The real estate sector has been in a prolonged slump for the past three to four years, and while there are no signs of a sustained turnaround in the offing, things have improved somewhat recently.
In the first half of this year, for instance, new launches shot up by 46% from the first half of 2017, though home sales increased by only 3%, according to Knight Frank’s latest report. The data also shows that developers have been able to sell off some of their long-vacant homes, with the unsold inventory falling by 17% year-on-year in the first half of the year, though it still remains high at a total of 497,289 units.
Developers are, in the wake of disruptions caused by demonetization and the uncertainty over RERA and GST, increasingly focusing on affordable housing and launching smaller, more reasonably priced homes. (The government’s push for low-cost homes and the ‘Housing for All’ initiative are among the factors driving this shift.) Average prices, in fact, have fallen about 3% across India, as per the Knight Frank report, which also notes that prices had reached ‘unsustainable levels’ earlier this decade.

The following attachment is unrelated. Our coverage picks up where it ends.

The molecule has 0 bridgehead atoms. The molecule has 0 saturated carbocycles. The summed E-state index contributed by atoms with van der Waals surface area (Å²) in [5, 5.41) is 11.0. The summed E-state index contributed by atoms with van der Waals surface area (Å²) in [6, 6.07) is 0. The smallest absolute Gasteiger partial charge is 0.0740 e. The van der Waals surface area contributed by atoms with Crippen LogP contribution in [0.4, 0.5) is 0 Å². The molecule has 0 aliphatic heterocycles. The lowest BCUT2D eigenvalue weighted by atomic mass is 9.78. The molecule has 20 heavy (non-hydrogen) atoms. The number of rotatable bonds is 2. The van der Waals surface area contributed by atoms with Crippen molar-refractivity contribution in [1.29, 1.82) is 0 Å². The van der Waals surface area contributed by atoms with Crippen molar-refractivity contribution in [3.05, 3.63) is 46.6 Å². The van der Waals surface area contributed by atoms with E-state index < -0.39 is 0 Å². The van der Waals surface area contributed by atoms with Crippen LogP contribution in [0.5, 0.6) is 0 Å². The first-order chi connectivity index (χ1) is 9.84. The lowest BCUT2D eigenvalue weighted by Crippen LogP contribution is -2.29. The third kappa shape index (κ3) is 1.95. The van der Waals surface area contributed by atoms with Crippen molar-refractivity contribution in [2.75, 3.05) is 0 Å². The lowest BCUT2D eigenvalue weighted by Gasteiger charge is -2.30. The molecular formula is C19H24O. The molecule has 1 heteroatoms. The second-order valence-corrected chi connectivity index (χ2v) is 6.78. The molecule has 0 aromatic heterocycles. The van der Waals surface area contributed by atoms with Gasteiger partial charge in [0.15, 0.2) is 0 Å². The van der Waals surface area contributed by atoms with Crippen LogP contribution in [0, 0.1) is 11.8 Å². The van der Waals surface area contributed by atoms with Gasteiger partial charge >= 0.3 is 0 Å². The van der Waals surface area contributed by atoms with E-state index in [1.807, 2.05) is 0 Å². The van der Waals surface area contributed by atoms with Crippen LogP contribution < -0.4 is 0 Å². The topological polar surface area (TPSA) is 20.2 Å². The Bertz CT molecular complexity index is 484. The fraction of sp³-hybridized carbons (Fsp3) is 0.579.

Another trend that may affect the future of real estate is the growing formalization of the sector in the wake of GST and RERA, the new real estate law. RERA, in particular, accords greater rights to homebuyers and places stricter demands on builders; however, this can be beneficial to larger, more organized players in the market in the long run.
Ultimately though, the future of the realty sector is still uncertain, as the effect of the implementation of RERA remains to be seen, and there are still challenges such as a lack of financing, especially from banks but also from other financial institutions and private equity investors.